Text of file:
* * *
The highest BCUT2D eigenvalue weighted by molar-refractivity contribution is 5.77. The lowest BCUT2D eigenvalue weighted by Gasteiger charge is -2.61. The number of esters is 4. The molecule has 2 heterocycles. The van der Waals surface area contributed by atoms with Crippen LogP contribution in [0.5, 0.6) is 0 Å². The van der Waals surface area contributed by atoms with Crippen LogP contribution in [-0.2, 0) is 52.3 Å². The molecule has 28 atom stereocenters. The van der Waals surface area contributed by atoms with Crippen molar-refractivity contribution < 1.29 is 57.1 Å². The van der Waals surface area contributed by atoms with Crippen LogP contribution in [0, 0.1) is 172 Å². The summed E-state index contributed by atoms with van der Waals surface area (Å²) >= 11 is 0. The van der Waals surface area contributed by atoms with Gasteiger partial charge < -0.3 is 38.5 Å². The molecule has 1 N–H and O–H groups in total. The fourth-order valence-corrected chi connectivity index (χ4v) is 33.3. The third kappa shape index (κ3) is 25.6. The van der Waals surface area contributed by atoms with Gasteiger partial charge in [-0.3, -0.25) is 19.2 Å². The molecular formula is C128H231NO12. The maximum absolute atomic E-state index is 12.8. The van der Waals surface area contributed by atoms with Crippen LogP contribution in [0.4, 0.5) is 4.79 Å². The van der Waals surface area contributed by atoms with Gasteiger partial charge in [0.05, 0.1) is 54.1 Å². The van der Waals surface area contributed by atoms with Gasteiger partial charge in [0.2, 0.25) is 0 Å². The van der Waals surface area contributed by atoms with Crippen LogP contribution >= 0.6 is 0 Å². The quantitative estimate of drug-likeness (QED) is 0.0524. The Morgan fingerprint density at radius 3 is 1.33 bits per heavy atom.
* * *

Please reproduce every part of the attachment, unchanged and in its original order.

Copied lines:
The highest BCUT2D eigenvalue weighted by molar-refractivity contribution is 5.77. The lowest BCUT2D eigenvalue weighted by Gasteiger charge is -2.61. The number of esters is 4. The molecule has 2 heterocycles. The van der Waals surface area contributed by atoms with Crippen LogP contribution in [0.5, 0.6) is 0 Å². The van der Waals surface area contributed by atoms with Crippen LogP contribution in [-0.2, 0) is 52.3 Å². The molecule has 28 atom stereocenters. The van der Waals surface area contributed by atoms with Crippen molar-refractivity contribution < 1.29 is 57.1 Å². The van der Waals surface area contributed by atoms with Crippen LogP contribution in [0, 0.1) is 172 Å². The summed E-state index contributed by atoms with van der Waals surface area (Å²) >= 11 is 0. The van der Waals surface area contributed by atoms with Gasteiger partial charge < -0.3 is 38.5 Å². The molecule has 1 N–H and O–H groups in total. The fourth-order valence-corrected chi connectivity index (χ4v) is 33.3. The third kappa shape index (κ3) is 25.6. The van der Waals surface area contributed by atoms with Gasteiger partial charge in [-0.3, -0.25) is 19.2 Å². The molecular formula is C128H231NO12. The maximum absolute atomic E-state index is 12.8. The van der Waals surface area contributed by atoms with Crippen LogP contribution in [0.4, 0.5) is 4.79 Å². The van der Waals surface area contributed by atoms with Gasteiger partial charge in [0.05, 0.1) is 54.1 Å². The van der Waals surface area contributed by atoms with Gasteiger partial charge in [0.2, 0.25) is 0 Å². The van der Waals surface area contributed by atoms with Crippen LogP contribution >= 0.6 is 0 Å². The quantitative estimate of drug-likeness (QED) is 0.0524. The Morgan fingerprint density at radius 3 is 1.33 bits per heavy atom.